The seven-year study by 109 scientists in 35 countries says reported HAB events have increased in some regions, decreased or held steady elsewhere, and creates the world's first baseline against which to track future changes.
The study, 'Perceived global increase in algal blooms is attributable to intensified monitoring and emerging bloom impacts', published in the Nature journal Communications Earth & Environment, creates the world's first baseline against which to track future shifts in the location, frequency and impacts of HABs, which differ depending on which of the 250 harmful marine algae species is involved and where, requiring assessment on a species-by-species and site-by-site basis.
The scientists mined both the global Harmful Algae Event Database (HAEDAT), consisting of 9,503 events with one or more impacts on human society, and the Ocean Biodiversity Information System (OBIS) database, containing seven million microalgal observation records, including 289,668 toxic algal species occurrences.
The study found that regionally-recorded HAB events, after being corrected for higher levels of monitoring effort, have increased in Central America and Caribbean, South America, Mediterranean and North Asia.
They have decreased in West Coast America, Australia and New Zealand. And no significant change has been recorded in East Coast America, South East Asia and Europe.
For the most part, however, the impacts were confined to shellfish harvesting area closures; rarely to human poisonings. The exception: Ciguatera event records are almost exclusively based on medical reports of human poisonings.
Eight of nine regions used in the study showed increases in reports logged via HAEDAT of harmful events per year, of which six were statistically significant.
The OBIS dataset, meanwhile, generally showed an increase in sampling effort in five of the nine regions.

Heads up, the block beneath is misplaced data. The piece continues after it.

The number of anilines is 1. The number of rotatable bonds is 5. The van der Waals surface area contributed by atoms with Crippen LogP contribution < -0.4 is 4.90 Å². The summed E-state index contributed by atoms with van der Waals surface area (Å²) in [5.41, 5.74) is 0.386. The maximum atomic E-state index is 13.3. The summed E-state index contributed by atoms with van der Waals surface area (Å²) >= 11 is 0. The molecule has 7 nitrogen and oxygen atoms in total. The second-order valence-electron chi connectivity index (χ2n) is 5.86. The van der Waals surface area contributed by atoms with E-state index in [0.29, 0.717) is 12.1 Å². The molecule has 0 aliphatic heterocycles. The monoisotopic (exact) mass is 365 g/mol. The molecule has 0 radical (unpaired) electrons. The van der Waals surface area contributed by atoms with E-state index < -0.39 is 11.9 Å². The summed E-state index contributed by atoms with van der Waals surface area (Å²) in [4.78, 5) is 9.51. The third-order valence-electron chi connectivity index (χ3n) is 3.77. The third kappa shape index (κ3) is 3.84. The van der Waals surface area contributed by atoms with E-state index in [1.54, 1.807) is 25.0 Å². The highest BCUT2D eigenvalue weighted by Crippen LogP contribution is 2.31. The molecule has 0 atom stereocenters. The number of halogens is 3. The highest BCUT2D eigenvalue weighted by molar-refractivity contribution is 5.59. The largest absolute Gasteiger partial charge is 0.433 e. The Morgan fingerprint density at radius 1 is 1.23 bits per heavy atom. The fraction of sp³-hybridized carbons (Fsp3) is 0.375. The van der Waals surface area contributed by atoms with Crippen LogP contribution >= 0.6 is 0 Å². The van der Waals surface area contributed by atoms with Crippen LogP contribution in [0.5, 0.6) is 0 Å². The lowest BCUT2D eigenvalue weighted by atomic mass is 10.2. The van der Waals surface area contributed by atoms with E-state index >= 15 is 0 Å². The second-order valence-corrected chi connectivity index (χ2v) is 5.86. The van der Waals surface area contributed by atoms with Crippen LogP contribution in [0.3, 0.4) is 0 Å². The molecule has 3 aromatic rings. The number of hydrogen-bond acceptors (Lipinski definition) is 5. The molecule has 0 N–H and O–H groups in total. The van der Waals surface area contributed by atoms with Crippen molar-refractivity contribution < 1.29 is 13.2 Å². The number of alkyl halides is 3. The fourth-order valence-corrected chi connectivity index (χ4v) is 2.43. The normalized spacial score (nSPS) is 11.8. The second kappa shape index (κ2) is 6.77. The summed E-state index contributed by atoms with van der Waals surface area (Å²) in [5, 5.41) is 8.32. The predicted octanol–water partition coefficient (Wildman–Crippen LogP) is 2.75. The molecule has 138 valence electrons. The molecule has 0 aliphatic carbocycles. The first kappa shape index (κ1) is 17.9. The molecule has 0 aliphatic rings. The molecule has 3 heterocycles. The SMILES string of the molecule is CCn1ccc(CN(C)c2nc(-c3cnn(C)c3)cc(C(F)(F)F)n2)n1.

When all information was combined, the researchers could find no statistically significant global trend overall.
They also found, however, that aquaculture production increased 16-fold from a global total 11.35 million tonnes of seafood in 1985 to 178.5 million tonnes in 2018, with the largest increases occurring in Southeast Asia and South America, Caribbean and Central America, with North America and Europe stabilising.
The number of recorded harmful algal bloom events over time was strongly correlated with intensified aquaculture production in all regions with data suitable for the study.
However, lead author Gustaaf M. Hallegraeff of the University of Tasmania, said: "Intensified aquaculture clearly drives an increase in HAB monitoring efforts essential to sustaining the industry and protecting human health.
"And, just as clearly, a secondary effect of aquaculture is nutrient pollution. But a major data gap exists here. Conducting a meta-analysis of HABs vs aquaculture we had data on HAB monitoring efforts using OBIS records as a proxy but data on nutrient pollution is inadequate.
"The relationship between aquaculture-related nutrients and HABs therefore represents an important direction for further research."
The study revealed a four-fold increase from 1985 to 2018 in observations of organisms mainly responsible for Diarrhetic Shellfish Poisoning (84,392 OBIS records).
It records a seven-fold increase in observations of organisms mainly responsible for Amnesic Shellfish Poisoning (128,282 OBIS records) and a six-fold increase in observations of organisms mainly responsible for Paralytic Shellfish Poisoning (9,887 OBIS records).
In each case, the clear increase in the number of observations of problematic organisms paralleled an increase in records of associated toxic syndrome impacts.
They also found that the presence of toxic HAB species doesn't always accurately predict cases of human shellfish poisonings, which the study credits to the food safety risk management strategies in many affected countries.
Some 11,000 non-fatal events related to Diarrhetic Shellfish Poisoning were reported worldwide, mostly from Europe, South America and Japan, with impacts consisting mostly of shellfish harvesting area closures.
Also, the study says, despite widespread distribution of the responsible algal species, there have been no human fatalities from Amnesic Shellfish Poisoning since the original 1987 incident in Prince Edward Island in Canada (150 illnesses, three fatalities).
But ASP-associated mortalities of important marine mammals are of growing concern in Alaska and other parts of western North America, and ASP toxins have been linked to marine mammal calf mortalities in Argentina.
Of the world's 3,800 human Paralytic Shellfish Poisonings from 1985 to 2018, the largest number (2,555 from 1983 to 2013, including 165 fatalities) occurred in the Philippines, which depends strongly on aquaculture for human food protein.